Gudit (or Judith; also known as Esato) is a semi-legendary non-Christian queen (flourished c.960) who laid waste to Axum and its countryside, destroyed churches and monuments, and attempted to exterminate the members of the ruling Axumite dynasty. Her deeds are recorded in both the oral tradition and incidentally in various historical accounts.
The accounts of Gudit are contradictory and incomplete. Paul B. Henze wrote, "She is said to have killed the emperor, ascended the throne herself, and reigned for forty years. Accounts of her violent misdeeds are still related among peasants in the north Ethiopian countryside."1 Henze continues in a footnote,
On my first visit to the rock church of Abreha and Atsbeha in eastern Tigray in 1970, I noticed that its intricately carved ceiling was blackened by soot. The priest explained it as the work of Gudit, who had piled the church full of hay and set it ablaze nine centuries before.2
There is a tradition that Gudit sacked and burned Debre Damo, which at the time was a treasury and a prison for the male relatives of the king of Ethiopia at the time; this may be an echo of the later capture and sack of Amba Geshen by Ahmed Gragn.3
The Italian scholar Carlo Conti Rossini first proposed that the account of this warrior queen in the History of the Patriarchs of Alexandria, where she was described as Bani al-Hamwiyah ought to be read as Bani al-Damutah, and argued that she was ruler of the once-powerful kingdom of Damot, and that she was related to one of the indigenous Sidamo peoples of southern Ethiopia.4 This would fit with the numerous references to matriarchs ruling the Sidamo polities.5
If Gudit did not belong to one of the Sidamo peoples, then some scholars, based on the traditions that Gudit was Jewish, propose that she was of the Agaw people, who historically have been numerous in Lasta, and a number of whom (known as the Beta Israel, have professed the Jewish religion since ancient times. If she was not of a Jewish origin, she might have been a convert to Judaism by her husband, or pagan.6
It was during the office of Patriarch Philotheos of Alexandria when Gudit started her revolt, near the end of the reign of the king who had deposed the Abuna Petros. As Taddesse Tamrat explains, at the time "his own death in the conflict, and the military reverses of the kingdom were taken as divine retribution for the sufferings of Abuna Petros."7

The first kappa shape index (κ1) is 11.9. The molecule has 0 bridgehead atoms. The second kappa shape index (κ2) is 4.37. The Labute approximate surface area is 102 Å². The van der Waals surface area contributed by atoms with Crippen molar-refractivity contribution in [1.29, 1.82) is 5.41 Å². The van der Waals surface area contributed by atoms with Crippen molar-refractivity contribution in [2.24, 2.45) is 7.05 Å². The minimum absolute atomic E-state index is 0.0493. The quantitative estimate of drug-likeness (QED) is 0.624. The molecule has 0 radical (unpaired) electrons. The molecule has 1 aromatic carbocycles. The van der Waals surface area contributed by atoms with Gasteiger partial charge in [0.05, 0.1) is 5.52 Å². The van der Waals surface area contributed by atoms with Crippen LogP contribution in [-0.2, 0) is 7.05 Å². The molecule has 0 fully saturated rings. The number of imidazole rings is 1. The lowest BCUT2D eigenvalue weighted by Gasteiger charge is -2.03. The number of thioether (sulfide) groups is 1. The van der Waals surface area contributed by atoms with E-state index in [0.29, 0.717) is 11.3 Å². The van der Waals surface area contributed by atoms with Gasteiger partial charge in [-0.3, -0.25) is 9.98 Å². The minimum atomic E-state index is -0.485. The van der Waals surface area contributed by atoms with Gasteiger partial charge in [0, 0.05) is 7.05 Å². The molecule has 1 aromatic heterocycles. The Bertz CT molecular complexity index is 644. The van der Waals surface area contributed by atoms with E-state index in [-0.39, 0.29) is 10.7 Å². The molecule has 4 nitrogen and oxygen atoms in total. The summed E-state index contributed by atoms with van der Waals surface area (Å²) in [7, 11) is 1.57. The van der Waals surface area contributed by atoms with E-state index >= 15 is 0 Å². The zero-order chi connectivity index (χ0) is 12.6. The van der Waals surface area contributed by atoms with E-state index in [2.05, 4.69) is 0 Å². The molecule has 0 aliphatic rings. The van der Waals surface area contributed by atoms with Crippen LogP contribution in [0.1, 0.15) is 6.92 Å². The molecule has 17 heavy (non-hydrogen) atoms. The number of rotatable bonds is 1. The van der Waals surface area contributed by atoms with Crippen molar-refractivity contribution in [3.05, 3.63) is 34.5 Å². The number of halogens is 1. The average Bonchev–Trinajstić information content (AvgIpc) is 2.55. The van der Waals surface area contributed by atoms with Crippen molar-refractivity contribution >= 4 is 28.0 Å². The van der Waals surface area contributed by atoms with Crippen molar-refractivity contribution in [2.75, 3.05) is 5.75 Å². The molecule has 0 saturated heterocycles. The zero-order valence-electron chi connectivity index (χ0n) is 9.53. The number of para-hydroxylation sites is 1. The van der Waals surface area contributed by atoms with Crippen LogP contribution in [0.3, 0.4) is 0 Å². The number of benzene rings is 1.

This chronological synchronicity with the tenure of Patriarch Philotheos, and the intervention of king Georgios II of Makuria, provides us a date of c.960 for Gudit. A contemporary Arab historian, Ibn Hawqal, provides this account:
The country of the habasha has been ruled by a woman for many years now: she has killed the king of the habasha who was called Hadani. Until today she rules with complete independence in her own coutnry and the frontier areas of the country of the Hadani, in the southern part of [the country of] the habashi.8
Another historian mentions that the king of Yemen sent a zebra to the ruler of Iraq in 969/970, which he had received as a gift from the Queen of al-Habasha.9
Taddesse Tamrat has speculated that one effect of Gudit's otherwise ephemeral rule, might be the pockets of various languages related to Amharic scattered across southwestern Ethiopia (e.g. Argobba, Gurage and Gafat), which could have been Axumite military settlements isolated by her conquests and later Sidamo migrations.10
1. Paul B. Henze, Layers of Time, A History of Ethiopia (New York: Palgrave, 2000) p. 48
2. Henze, Layers of Time, p. 48 n.14
3. Recorded by Thomas Pakenham, The Mountains of Rasselas (New York: Reynal, 1959), p. 79.
4. Conti Rossini's argument is taken from Taddesse Tamrat's summary in Church and State in Ethiopia (1270 - 1526) (Oxford: Clarendon Press, 1972), p. 39
5. O.G.S. Crawford, Ethiopian Itineraries, circa 1400-1524 (Cambridge: Hakluyt Society, 1958), p. 167.
6. Edward Ullendorff, The Ethiopians: An Introduction to Country and People second edition, (London: Oxford University Press, 1965), pp. 60ff.
7. Taddesse Tamrat, Church and State, pp. 40f. Although Taddesse Tamrat states that the name of this king is not known, E.A. Wallis Budge in his account of the tenure of Abuna Petros (A History of Ethiopia: Nubia and Abyssinia, 1928 [Oosterhout, the Netherlands: Anthropological Publications, 1970], p.276) calls him Degna Djan, who reigned perhaps as late as c.1100; this would obviously conflict with Conti Rossi's chronology.
8. Quoted in Taddesse Tamrat, Church and State p. 39. Habasha is the Arabic form of Abyssinia, i.e. Ethiopia.
9. Stuart C. Munro-Hay, Aksum, an African Civilization of Late Antiquity (Edinburgh: University Press, 1991) p. 101.
10. Taddesse Tamrat, Church and State, p. 41.
Taken from: http://academickids.com/encyclopedia/index.php/Gudit